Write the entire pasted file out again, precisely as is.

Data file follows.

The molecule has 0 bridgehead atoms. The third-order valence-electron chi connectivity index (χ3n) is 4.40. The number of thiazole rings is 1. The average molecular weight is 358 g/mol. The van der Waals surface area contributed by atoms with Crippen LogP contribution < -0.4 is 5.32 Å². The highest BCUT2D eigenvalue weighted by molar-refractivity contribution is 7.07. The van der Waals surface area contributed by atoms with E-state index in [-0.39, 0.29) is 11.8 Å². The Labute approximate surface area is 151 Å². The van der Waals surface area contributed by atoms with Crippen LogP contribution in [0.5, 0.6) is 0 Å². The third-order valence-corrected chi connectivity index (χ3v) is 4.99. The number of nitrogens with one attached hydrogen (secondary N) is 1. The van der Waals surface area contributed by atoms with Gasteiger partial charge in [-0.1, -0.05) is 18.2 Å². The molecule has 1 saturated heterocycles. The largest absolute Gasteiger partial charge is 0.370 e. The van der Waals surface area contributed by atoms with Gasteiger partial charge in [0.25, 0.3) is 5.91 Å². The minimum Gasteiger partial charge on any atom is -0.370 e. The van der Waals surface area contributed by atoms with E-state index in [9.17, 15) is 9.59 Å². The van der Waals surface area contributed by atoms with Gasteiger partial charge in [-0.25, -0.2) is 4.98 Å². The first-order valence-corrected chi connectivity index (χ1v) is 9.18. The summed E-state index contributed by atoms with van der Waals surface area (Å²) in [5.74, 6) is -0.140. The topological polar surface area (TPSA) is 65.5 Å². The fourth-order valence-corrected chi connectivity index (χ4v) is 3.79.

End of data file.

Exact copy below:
The molecule has 0 bridgehead atoms. The third-order valence-electron chi connectivity index (χ3n) is 4.40. The number of thiazole rings is 1. The average molecular weight is 358 g/mol. The van der Waals surface area contributed by atoms with Crippen LogP contribution < -0.4 is 5.32 Å². The highest BCUT2D eigenvalue weighted by molar-refractivity contribution is 7.07. The van der Waals surface area contributed by atoms with E-state index in [-0.39, 0.29) is 11.8 Å². The Labute approximate surface area is 151 Å². The van der Waals surface area contributed by atoms with Crippen LogP contribution in [0.5, 0.6) is 0 Å². The third-order valence-corrected chi connectivity index (χ3v) is 4.99. The number of nitrogens with one attached hydrogen (secondary N) is 1. The van der Waals surface area contributed by atoms with Gasteiger partial charge in [-0.1, -0.05) is 18.2 Å². The molecule has 1 saturated heterocycles. The largest absolute Gasteiger partial charge is 0.370 e. The van der Waals surface area contributed by atoms with Gasteiger partial charge in [0.25, 0.3) is 5.91 Å². The minimum Gasteiger partial charge on any atom is -0.370 e. The van der Waals surface area contributed by atoms with E-state index in [9.17, 15) is 9.59 Å². The van der Waals surface area contributed by atoms with Gasteiger partial charge in [-0.25, -0.2) is 4.98 Å². The first-order valence-corrected chi connectivity index (χ1v) is 9.18. The summed E-state index contributed by atoms with van der Waals surface area (Å²) in [5.74, 6) is -0.140. The topological polar surface area (TPSA) is 65.5 Å². The fourth-order valence-corrected chi connectivity index (χ4v) is 3.79.